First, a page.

NT
Tolima Dove Leptotila conoveri



Taxonomy

Taxonomic source(s)
del Hoyo, J., Collar, N.J., Christie, D.A., Elliott, A. and Fishpool, L.D.C. 2014. HBW and BirdLife International Illustrated Checklist of the Birds of the World. Volume 1: Non-passerines. Lynx Edicions BirdLife International, Barcelona, Spain and Cambridge, UK.
SACC. 2005 and updates. A classification of the bird species of South America. Available at: #http://www.museum.lsu.edu/~Remsen/SACCBaseline.htm#.

IUCN Red list criteria met and history
Red List criteria met
Critically Endangered Endangered Vulnerable
- - -

Red List history
Year Category Criteria
2020 Near Threatened C2a(i)
2016 Endangered B1ab(i,ii,iii,v)
2013 Endangered B1ab(i,ii,iii,v)
2012 Endangered B1ab(i,ii,iii,v)
2008 Endangered B1a+b(i,ii,iii,v)
2004 Endangered
2000 Endangered
1996 Endangered
1994 Endangered
1988 Threatened
Species attributes

Migratory status not a migrant Forest dependency High
Land mass type Land-mass type - continent
Average mass -
Distribution

Estimate Data quality
Extent of Occurrence breeding/resident (km2) 39,200 medium
Number of locations -
Severely Fragmented -
Population and trend
Value Data quality Derivation Year of estimate
No. of mature individuals 10000-19999 medium suspected 2018
Population trend Decreasing poor inferred -
Decline (3 years/1 generation past) - - -
Decline (5 years/1 generation past) - - -
Decline (10 years/1 generation past) - - -
Decline (10 years/3 generation future) 1-9 - - -
Decline (10 years/3 generation past and future) 1-9 - - -
Number of subpopulations 2-100 - - -
Percentage in largest subpopulation 1-89 - - -
Generation length (yrs) 4.7 - - -

Population justification: Previously, the population was estimated to number 4,200 individuals in total, based on density estimates of 3.6 individuals/km2 (Renjifo et al. 2014), which roughly equals 2,800 mature individuals. However, this may have been a underestimate, with the species known to have differentiating occupancy rates based on elevation (Escudero-Páez et al. 2018). Recent density estimates are as such higher at 20.6 individuals/km2, with a maximum density of 56 individuals/km2 recorded in the department of Tolima. Assuming that the species only occupies parts of its mapped range, the population may therefore number as high as 16,000-44,000 individuals, converted to 11,000-29,000 mature individuals. However, precautionarily assuming that population size is closer to the lower estimate, it may be tentatively placed in the band of 10,000-19,000 mature individuals. Based on the high degree of fragmentation of its habitat, it is also likely that the species forms several small, disjunct subpopulations.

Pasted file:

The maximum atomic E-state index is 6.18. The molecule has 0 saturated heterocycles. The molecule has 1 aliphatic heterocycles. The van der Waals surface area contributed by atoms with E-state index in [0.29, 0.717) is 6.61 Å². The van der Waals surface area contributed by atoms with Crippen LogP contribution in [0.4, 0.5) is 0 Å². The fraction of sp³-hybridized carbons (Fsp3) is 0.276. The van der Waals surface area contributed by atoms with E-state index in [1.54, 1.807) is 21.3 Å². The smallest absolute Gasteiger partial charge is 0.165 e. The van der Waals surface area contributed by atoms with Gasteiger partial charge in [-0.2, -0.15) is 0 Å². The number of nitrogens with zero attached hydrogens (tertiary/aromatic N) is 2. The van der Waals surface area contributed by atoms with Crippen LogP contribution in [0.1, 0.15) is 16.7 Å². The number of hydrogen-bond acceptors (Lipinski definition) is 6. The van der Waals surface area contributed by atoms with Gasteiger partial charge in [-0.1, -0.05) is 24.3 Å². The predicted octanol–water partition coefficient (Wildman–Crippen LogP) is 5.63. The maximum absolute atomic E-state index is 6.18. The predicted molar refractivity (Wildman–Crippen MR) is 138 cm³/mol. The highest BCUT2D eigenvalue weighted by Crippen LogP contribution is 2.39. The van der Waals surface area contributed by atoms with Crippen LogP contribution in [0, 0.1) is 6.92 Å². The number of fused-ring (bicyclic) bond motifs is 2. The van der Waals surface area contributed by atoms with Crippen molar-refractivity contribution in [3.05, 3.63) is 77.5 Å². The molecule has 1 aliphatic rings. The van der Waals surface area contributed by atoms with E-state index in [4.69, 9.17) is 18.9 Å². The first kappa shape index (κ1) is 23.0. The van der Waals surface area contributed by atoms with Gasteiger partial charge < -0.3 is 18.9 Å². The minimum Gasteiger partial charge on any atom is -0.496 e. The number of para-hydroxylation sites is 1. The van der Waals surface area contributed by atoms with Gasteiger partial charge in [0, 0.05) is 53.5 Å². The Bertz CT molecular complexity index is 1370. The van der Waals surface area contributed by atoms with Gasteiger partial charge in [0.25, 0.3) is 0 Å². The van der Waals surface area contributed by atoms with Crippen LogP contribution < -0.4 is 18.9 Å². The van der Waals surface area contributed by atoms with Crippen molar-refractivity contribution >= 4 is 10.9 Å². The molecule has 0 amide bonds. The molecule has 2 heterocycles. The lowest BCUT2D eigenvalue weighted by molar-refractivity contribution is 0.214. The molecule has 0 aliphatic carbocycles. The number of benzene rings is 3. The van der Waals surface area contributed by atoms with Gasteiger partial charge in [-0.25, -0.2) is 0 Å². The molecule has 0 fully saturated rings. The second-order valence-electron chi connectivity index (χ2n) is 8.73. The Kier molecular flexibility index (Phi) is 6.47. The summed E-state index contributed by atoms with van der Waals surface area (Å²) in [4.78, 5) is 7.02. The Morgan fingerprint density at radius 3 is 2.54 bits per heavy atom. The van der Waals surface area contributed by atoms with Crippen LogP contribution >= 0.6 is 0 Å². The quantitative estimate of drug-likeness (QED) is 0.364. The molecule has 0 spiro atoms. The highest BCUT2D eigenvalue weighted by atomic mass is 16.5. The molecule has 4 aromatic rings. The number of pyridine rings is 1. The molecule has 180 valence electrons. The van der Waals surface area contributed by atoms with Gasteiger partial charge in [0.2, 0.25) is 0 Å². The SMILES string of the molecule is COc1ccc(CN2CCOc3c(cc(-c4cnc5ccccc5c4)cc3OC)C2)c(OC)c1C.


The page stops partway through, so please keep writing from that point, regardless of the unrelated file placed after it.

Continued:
Trend justification: The population is though to be undergoing a slow decline, mainly due to the loss and degradation of its habitat, but the rate of decline has not been quantified directly. Global Forest Watch (2020) measured the forest loss within this species’s range to be <5% over 3 generations (14.1 years; Bird et al. 2020), with the assumption that habitat loss is continuing at the same rate. Despite ready tolerance to degraded habitats and occurrence in agricultural areas, in parts of its range the species is additionally hunted for food (Renjifo et al. 2014). As a consequence, it is inferred that the species is declining at <10% over three generations.